By Aaron Reiss
By Angelica Leicht
By Dianna Wray
By Aaron Reiss
By Camilo Smith
By Craig Malisow
By Jeff Balke
By Angelica Leicht
By the first day of spring, Brittany Ann Corcoran, age seven, was pretty much on her own. She had not seen her father, Jim Corcoran, with whom she had been living, since August. That's when Brittany's mother, Nikki-Marie Jones, picked her up at Corcoran's house in Bellaire and never brought her back.
When the judge ordered her to produce her daughter, Jones said she'd rather go to jail. The court obliged her, but by then, Brittany had already been placed in the care of her mother's friend, a lady who called herself "Froggie."
Without her mother around, life on the lam was kind of boring for Brittany. She couldn't see her friends, and there weren't many children around. On the other hand, she wasn't cooped up in a classroom all day, because when you're a missing person, no one makes you go to school. Instead, Brittany moved around a lot, sometimes in and around the city, but mostly from one quiet place to another. Once in a while, she'd go to Louisiana with her grandmother, who liked the casinos but usually lost. On one trip, Brittany had five dollars. She bought herself something to eat for a dollar and used the rest to buy a beer for her grandmother's friend.
Most of the time, though, Brittany tagged along with "Froggie." On the afternoon of March 20, Froggie took Brittany to Angleton, where she made the acquaintance of Emma Johnson, a 70-year-old retired nurse.
Through Froggie, Brittany had met a lot of people like Emma Johnson, older folks who treated her kindly and rarely became angry, even on those occasions when she misbehaved. So, Brittany wasn't scared or worried when Froggie gave her a hug, told her to mind her manners with Miss Johnson and, promising to return in one week, got in the car and drove away.
It wasn't the first time it had happened, and as long as her mom was in jail, it wouldn't be the last. Brittany missed her mom, but she understood what was happening. She hadn't seen her father in so long, she'd forgotten his name.
Four days later, Brittany got up early and went into Houston with Emma Johnson and her daughter-in-law. They left Angleton in a black pickup truck and drove to Texas Orthopedic Hospital, at Greenbriar and Main streets, where Johnson's daughter-in-law had a doctor's appointment. While they waited, Johnson decided to have a smoke. Brittany followed her to the parking lot and climbed into the back of the pickup.
A few minutes later, Brittany looked up and said, "There's my daddy."
Some years ago, Jim Corcoran dreamed that Nikki-Marie Jones appeared before him engulfed in flames, "like Moses' bush," he says. A small figure emerges from the pyre. It draws nearer until Corcoran sees a little girl, and she's running toward him with outstretched arms.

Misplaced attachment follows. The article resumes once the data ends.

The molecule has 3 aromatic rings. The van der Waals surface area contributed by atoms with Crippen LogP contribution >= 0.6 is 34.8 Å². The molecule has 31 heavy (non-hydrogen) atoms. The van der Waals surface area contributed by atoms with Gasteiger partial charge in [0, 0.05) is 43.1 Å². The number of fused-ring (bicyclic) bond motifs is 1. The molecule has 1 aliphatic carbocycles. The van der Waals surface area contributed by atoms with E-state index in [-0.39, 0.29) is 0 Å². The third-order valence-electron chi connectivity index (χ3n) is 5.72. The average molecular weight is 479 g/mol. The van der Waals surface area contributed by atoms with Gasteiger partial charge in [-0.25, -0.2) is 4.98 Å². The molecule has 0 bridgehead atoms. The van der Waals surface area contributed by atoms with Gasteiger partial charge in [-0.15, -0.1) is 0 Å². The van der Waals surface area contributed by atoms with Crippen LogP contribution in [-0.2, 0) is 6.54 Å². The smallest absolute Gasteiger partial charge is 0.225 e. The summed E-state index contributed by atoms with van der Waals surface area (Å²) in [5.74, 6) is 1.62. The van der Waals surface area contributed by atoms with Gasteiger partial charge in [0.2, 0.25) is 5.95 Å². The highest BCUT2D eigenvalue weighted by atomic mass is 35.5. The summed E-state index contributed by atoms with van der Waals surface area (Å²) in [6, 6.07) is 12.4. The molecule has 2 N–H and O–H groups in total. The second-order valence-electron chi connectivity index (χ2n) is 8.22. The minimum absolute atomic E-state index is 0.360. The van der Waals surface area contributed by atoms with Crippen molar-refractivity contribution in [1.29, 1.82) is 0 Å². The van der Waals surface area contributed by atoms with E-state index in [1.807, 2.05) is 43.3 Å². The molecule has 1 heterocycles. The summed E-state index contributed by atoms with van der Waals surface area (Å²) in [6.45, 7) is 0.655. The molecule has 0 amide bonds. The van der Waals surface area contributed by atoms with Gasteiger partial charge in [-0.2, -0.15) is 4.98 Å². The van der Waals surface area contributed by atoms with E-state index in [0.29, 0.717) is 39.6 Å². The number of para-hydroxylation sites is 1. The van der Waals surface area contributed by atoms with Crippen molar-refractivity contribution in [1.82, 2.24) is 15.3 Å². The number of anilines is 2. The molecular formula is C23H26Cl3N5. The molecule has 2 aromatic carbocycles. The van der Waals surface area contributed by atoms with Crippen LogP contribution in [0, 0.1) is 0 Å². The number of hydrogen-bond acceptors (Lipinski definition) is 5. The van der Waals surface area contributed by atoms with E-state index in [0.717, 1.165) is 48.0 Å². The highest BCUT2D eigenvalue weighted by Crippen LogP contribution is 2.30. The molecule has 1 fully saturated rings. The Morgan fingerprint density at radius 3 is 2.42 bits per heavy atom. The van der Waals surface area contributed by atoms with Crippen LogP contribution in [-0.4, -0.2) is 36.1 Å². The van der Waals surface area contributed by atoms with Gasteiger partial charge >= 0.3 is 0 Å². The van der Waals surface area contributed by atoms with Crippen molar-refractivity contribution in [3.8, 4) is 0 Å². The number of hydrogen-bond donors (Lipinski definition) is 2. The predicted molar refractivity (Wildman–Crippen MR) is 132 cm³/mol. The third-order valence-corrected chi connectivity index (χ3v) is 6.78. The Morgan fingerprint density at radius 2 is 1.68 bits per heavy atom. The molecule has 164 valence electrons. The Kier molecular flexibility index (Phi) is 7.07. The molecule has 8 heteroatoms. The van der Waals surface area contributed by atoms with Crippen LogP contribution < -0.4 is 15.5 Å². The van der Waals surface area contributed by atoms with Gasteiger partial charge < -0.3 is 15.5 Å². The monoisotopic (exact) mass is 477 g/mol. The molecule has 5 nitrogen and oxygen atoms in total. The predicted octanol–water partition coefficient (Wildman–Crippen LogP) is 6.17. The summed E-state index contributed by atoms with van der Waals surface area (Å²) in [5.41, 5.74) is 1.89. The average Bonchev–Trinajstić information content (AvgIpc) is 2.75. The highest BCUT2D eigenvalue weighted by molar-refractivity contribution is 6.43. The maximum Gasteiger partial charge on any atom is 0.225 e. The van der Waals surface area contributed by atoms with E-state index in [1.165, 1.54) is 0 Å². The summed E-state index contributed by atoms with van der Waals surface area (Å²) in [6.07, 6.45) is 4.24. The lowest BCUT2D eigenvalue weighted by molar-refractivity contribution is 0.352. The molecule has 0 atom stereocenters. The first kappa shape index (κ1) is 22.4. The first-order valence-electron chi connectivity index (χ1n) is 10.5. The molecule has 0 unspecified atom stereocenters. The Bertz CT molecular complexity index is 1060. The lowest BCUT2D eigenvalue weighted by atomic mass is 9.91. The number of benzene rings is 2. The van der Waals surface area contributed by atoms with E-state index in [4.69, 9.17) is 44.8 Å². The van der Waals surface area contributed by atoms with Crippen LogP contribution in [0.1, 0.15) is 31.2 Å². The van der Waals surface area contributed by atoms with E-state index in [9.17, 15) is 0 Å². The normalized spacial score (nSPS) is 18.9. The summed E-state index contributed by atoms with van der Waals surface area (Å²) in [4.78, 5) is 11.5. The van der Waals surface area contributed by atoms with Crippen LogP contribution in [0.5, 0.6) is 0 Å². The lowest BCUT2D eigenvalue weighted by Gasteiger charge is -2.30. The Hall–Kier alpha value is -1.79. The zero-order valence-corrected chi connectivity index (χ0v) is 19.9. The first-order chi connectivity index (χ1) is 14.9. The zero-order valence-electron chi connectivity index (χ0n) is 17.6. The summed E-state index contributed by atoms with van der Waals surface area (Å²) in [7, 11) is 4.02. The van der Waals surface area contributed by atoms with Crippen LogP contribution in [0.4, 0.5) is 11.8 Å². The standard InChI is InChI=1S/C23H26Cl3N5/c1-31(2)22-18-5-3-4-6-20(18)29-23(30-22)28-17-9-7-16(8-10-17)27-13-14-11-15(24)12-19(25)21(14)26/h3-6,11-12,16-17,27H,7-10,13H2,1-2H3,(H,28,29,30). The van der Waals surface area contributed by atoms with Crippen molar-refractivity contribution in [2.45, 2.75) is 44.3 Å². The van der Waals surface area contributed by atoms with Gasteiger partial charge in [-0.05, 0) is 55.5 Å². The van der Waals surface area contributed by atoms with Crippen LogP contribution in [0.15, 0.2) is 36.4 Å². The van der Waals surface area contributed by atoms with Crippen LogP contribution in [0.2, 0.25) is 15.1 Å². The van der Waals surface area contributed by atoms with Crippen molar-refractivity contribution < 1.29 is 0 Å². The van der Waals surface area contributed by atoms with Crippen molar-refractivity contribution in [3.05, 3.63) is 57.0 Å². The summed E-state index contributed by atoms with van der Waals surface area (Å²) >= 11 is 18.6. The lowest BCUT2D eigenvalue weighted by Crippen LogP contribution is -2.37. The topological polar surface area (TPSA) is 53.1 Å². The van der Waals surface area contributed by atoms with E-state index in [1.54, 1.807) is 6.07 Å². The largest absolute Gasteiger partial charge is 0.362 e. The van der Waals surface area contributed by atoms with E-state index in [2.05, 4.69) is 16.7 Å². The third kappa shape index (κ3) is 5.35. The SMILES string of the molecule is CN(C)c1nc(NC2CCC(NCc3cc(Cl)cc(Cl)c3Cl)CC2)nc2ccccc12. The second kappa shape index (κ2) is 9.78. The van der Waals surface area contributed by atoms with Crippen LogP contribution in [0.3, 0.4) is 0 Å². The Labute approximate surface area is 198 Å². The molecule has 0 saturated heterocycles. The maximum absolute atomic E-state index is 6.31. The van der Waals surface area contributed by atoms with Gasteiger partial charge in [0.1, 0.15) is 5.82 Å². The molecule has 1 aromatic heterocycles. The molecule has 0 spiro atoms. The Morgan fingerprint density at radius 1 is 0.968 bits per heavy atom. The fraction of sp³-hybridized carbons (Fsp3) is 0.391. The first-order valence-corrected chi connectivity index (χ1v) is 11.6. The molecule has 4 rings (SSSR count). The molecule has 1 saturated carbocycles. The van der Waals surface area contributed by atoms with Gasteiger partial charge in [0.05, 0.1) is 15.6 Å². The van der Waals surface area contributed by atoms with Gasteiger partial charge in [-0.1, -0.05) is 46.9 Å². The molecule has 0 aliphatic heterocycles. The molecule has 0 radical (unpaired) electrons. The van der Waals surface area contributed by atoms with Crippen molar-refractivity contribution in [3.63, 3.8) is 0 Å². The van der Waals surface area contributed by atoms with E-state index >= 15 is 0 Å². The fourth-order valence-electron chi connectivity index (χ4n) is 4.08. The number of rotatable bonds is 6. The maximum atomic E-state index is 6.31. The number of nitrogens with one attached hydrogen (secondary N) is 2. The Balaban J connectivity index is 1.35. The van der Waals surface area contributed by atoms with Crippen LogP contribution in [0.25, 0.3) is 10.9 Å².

"That little girl," Corcoran says, "needed my help."
For seven months, while private investigators and the police searched in vain for Brittany, Corcoran thought about his dream. He found "tremendous strength" in its promise of a reunion with Brittany. That, he says, is what brought him, on a Tuesday morning, to a black pickup truck in the parking lot of Texas Orthopedic Hospital.
"It was a miracle," Corcoran recalls of the moment he realized he'd found his daughter. "It's unbelievable."
Mostly, though, the story of Brittany Ann Corcoran is no more or less interesting than any other custody battle that's turned nasty. There are allegations of domestic violence and sexual abuse, as well as bitter complaints about cronyism and corruption within the family-court system. Both parents sink to uncharacteristic depths to gain an edge. And, of course, both sides say they want what's best for the child, even as their personal attacks on each other intensify as the desire for revenge forbids the slightest restraint.
The conflict is as old as sex and, in the same kind of vaguely repulsive way, is of considerable sociological interest. The Corcoran case could fill a week of Jerry Springer. At the same time, there's a heroic element, even a certain romance, to tales of parental kidnapping. In the news not long ago was the woman who lost custody of her children, but rather than turn them over to their father, she took them to Denmark. Recently, a man who absconded with his two daughters 19 years ago resurfaced in Florida. Family-court watchers and children's advocates jumped all over his case before his daughters stepped up and defended him as a model father. And two weeks ago, Time magazine published a cover story on an "underground" network that assists women who want to disappear with their children.
It is no longer so shocking or unusual, this parental abduction business; like everything else, it only gets more sophisticated. The continuing saga of Jones v. Corcoran, for example, has taken on another, thoroughly modern dimension -- spin.
In mid-November, while she was hiding out with her daughter, Jones agreed to be interviewed by KHOU-TV/Channel 11 reporter Dan Lauck. The piece, which was taped at an undisclosed location, was essentially a vehicle for Jones to voice her disgust with both the court system and Jim Corcoran. At one point in the broadcast, Lauck, who apparently never interviewed Corcoran for the segment, said, "It's hard to believe that a mother could lose custody of a child to someone who was a deadbeat dad."